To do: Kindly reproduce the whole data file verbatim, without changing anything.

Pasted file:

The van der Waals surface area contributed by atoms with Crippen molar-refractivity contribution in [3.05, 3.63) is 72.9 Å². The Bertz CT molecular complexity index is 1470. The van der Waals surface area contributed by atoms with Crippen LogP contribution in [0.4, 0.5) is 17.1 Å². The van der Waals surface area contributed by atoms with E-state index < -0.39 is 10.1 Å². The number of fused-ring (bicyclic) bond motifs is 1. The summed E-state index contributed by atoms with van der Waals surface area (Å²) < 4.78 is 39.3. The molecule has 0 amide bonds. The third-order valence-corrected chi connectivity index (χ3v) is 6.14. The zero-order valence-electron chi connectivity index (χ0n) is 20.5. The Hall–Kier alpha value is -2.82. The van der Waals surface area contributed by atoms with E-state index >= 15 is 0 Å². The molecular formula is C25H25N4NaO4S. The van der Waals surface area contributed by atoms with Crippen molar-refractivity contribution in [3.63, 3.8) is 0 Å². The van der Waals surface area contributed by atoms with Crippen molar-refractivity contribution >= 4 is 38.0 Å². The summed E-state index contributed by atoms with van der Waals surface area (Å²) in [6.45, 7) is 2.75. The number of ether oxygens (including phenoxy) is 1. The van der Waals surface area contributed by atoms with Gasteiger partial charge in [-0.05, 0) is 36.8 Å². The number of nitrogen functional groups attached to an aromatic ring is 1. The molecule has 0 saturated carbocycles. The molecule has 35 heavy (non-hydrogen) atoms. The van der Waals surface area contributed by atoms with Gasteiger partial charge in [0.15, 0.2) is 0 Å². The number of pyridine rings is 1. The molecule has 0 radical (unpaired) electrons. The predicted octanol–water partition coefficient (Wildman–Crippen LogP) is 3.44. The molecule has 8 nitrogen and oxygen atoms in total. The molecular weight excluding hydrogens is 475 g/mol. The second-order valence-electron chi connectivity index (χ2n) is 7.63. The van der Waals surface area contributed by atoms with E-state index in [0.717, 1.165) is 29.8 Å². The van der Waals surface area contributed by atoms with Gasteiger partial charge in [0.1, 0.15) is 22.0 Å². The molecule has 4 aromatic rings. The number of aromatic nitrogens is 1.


The van der Waals surface area contributed by atoms with Crippen molar-refractivity contribution in [3.05, 3.63) is 72.9 Å². The Bertz CT molecular complexity index is 1470. The van der Waals surface area contributed by atoms with Crippen LogP contribution in [0.4, 0.5) is 17.1 Å². The van der Waals surface area contributed by atoms with E-state index < -0.39 is 10.1 Å². The number of fused-ring (bicyclic) bond motifs is 1. The summed E-state index contributed by atoms with van der Waals surface area (Å²) < 4.78 is 39.3. The molecule has 0 amide bonds. The third-order valence-corrected chi connectivity index (χ3v) is 6.14. The zero-order valence-electron chi connectivity index (χ0n) is 20.5. The Hall–Kier alpha value is -2.82. The van der Waals surface area contributed by atoms with E-state index >= 15 is 0 Å². The molecular formula is C25H25N4NaO4S. The van der Waals surface area contributed by atoms with Crippen molar-refractivity contribution in [3.63, 3.8) is 0 Å². The van der Waals surface area contributed by atoms with Crippen molar-refractivity contribution >= 4 is 38.0 Å². The summed E-state index contributed by atoms with van der Waals surface area (Å²) in [6.45, 7) is 2.75. The number of ether oxygens (including phenoxy) is 1. The van der Waals surface area contributed by atoms with Gasteiger partial charge in [-0.05, 0) is 36.8 Å². The number of nitrogen functional groups attached to an aromatic ring is 1. The molecule has 0 saturated carbocycles. The molecule has 35 heavy (non-hydrogen) atoms. The van der Waals surface area contributed by atoms with Gasteiger partial charge in [0.15, 0.2) is 0 Å². The number of pyridine rings is 1. The molecule has 0 radical (unpaired) electrons. The predicted octanol–water partition coefficient (Wildman–Crippen LogP) is 3.44. The molecule has 8 nitrogen and oxygen atoms in total. The molecular weight excluding hydrogens is 475 g/mol. The second-order valence-electron chi connectivity index (χ2n) is 7.63. The van der Waals surface area contributed by atoms with E-state index in [0.717, 1.165) is 29.8 Å². The van der Waals surface area contributed by atoms with Gasteiger partial charge in [0.1, 0.15) is 22.0 Å². The molecule has 4 aromatic rings. The number of aromatic nitrogens is 1.